June 1, 2020 -- Public health experts have criticized the CDC and several states for mixing antibody tests with diagnostic tests in their reporting of COVID-19 test results. Using both can inflate testing numbers. This also complicates the picture for state officials who rely on these metrics to make decisions about reopening society.
The two tests serve different purposes, says Harvard’s Global Health Institute. “Virus testing is diagnostic, indicating whether a person is currently infected. It tells you the state of play of the infection in the community: how many people currently have the disease and can potentially spread it. The antibody tests, on the other hand, assess immune system response. They are the ‘rearview mirror’ that tells you where you’ve been: how many people were previously infected.”
“Mixing the two tests makes it much harder to understand the meaning of positive tests, and it clouds important information about the U.S. response to the pandemic,” says Ashish Jha, MD, MPH, faculty director of Harvard’s Global Health Institute.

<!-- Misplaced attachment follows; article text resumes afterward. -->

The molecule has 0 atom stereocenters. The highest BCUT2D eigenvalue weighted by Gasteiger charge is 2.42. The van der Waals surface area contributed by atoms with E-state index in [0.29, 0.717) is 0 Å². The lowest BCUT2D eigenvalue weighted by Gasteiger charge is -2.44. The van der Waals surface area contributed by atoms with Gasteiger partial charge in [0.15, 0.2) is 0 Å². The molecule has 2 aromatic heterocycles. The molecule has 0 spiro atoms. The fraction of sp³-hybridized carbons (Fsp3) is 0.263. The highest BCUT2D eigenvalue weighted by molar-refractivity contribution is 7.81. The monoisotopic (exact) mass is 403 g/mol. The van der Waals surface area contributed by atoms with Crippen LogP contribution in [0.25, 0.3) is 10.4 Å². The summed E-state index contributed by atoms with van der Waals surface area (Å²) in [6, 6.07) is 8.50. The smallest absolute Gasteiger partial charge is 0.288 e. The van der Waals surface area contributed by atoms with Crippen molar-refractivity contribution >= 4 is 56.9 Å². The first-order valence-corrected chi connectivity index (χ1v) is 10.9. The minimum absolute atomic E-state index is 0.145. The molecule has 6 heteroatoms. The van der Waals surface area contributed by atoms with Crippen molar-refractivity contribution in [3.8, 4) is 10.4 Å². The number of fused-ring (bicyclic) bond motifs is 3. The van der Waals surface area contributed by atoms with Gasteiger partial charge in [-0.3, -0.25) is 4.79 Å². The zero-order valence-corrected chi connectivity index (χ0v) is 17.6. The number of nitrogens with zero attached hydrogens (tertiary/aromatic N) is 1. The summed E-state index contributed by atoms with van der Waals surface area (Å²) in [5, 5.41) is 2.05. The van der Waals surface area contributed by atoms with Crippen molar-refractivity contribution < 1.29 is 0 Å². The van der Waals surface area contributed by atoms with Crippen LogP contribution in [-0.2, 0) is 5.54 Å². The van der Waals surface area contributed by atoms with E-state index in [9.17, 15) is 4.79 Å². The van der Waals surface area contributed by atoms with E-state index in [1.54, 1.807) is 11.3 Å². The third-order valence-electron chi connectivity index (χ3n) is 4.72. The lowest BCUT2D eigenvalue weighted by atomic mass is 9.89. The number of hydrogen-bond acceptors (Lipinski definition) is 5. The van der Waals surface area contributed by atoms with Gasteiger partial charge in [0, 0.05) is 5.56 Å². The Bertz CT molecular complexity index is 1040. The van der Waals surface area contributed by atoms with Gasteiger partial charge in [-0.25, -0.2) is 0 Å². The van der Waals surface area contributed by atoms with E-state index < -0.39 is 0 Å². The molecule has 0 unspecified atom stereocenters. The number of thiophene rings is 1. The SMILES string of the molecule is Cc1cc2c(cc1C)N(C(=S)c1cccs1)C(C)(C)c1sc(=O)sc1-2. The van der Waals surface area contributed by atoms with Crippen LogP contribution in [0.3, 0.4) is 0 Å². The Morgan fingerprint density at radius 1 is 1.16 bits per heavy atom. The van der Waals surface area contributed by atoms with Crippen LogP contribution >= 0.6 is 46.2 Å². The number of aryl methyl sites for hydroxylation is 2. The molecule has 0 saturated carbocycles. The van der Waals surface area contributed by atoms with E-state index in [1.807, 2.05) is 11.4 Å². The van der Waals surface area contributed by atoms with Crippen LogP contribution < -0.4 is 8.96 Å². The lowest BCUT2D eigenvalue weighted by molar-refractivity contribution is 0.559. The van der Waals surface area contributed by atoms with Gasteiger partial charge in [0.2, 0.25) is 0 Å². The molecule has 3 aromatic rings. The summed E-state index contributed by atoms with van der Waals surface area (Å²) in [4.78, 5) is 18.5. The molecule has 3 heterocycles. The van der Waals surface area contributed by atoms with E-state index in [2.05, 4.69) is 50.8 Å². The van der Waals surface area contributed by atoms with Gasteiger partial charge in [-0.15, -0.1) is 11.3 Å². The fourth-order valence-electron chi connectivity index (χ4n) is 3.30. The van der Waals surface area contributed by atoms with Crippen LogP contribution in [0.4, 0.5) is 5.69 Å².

During this first phase of the epidemic, the assumption was the CDC and state departments of health were only reporting diagnostic tests and their positive and negative results. But The Atlantic reported last week that several states including Virginia, Pennsylvania, Georgia, Texas, Maine, and Vermont were also including antibody tests and their results in their numbers.
This widespread practice has raised concerns about overstating testing numbers. The CDC, which confirmed to The Atlantic that it was including antibody tests in its test reporting, also said that was the reason the agency’s testing numbers for Florida were hundreds of thousands higher than what the state government has.
Because the CDC has reported that the percentage of positive tests has improved substantially, “this has been seen as good news -- that we are advancing toward the level of testing we need to open up our economy safely -- when in fact we’re not,” says Harvard’s Global Health Institute.
After local newspapers publicized the blending practice, Virginia and Maine reversed course in mid-May and are now separating the test results. The CDC told The Atlantic that it “hopes to separate the viral and antibody test results in the next few weeks.”